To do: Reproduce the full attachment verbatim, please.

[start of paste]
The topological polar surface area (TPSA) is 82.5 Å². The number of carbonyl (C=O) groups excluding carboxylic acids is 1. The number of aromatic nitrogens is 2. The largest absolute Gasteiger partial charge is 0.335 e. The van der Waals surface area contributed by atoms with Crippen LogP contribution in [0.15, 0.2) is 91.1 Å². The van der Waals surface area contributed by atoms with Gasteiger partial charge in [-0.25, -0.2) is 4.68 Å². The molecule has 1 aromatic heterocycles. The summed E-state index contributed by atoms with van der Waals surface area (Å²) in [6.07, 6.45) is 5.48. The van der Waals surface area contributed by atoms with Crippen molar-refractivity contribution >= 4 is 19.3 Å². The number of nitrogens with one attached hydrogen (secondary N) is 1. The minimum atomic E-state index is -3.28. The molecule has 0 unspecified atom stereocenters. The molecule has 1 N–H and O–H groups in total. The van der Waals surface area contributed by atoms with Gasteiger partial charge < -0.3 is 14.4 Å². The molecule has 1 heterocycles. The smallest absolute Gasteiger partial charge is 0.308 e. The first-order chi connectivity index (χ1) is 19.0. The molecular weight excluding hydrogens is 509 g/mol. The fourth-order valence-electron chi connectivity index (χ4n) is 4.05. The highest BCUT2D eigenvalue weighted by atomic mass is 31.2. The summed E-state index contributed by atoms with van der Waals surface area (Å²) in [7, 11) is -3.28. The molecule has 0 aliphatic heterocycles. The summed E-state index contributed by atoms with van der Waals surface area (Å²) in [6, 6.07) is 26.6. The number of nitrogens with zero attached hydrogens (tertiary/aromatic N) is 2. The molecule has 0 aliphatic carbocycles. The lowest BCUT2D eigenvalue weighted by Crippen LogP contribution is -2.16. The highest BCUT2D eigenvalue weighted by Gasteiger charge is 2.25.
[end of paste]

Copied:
The topological polar surface area (TPSA) is 82.5 Å². The number of carbonyl (C=O) groups excluding carboxylic acids is 1. The number of aromatic nitrogens is 2. The largest absolute Gasteiger partial charge is 0.335 e. The van der Waals surface area contributed by atoms with Crippen LogP contribution in [0.15, 0.2) is 91.1 Å². The van der Waals surface area contributed by atoms with Gasteiger partial charge in [-0.25, -0.2) is 4.68 Å². The molecule has 1 aromatic heterocycles. The summed E-state index contributed by atoms with van der Waals surface area (Å²) in [6.07, 6.45) is 5.48. The van der Waals surface area contributed by atoms with Crippen molar-refractivity contribution >= 4 is 19.3 Å². The number of nitrogens with one attached hydrogen (secondary N) is 1. The minimum atomic E-state index is -3.28. The molecule has 0 unspecified atom stereocenters. The molecule has 1 N–H and O–H groups in total. The van der Waals surface area contributed by atoms with Gasteiger partial charge < -0.3 is 14.4 Å². The molecule has 1 heterocycles. The smallest absolute Gasteiger partial charge is 0.308 e. The first-order chi connectivity index (χ1) is 19.0. The molecular weight excluding hydrogens is 509 g/mol. The fourth-order valence-electron chi connectivity index (χ4n) is 4.05. The highest BCUT2D eigenvalue weighted by atomic mass is 31.2. The summed E-state index contributed by atoms with van der Waals surface area (Å²) in [7, 11) is -3.28. The molecule has 0 aliphatic heterocycles. The summed E-state index contributed by atoms with van der Waals surface area (Å²) in [6, 6.07) is 26.6. The number of nitrogens with zero attached hydrogens (tertiary/aromatic N) is 2. The molecule has 0 aliphatic carbocycles. The lowest BCUT2D eigenvalue weighted by Crippen LogP contribution is -2.16. The highest BCUT2D eigenvalue weighted by Gasteiger charge is 2.25.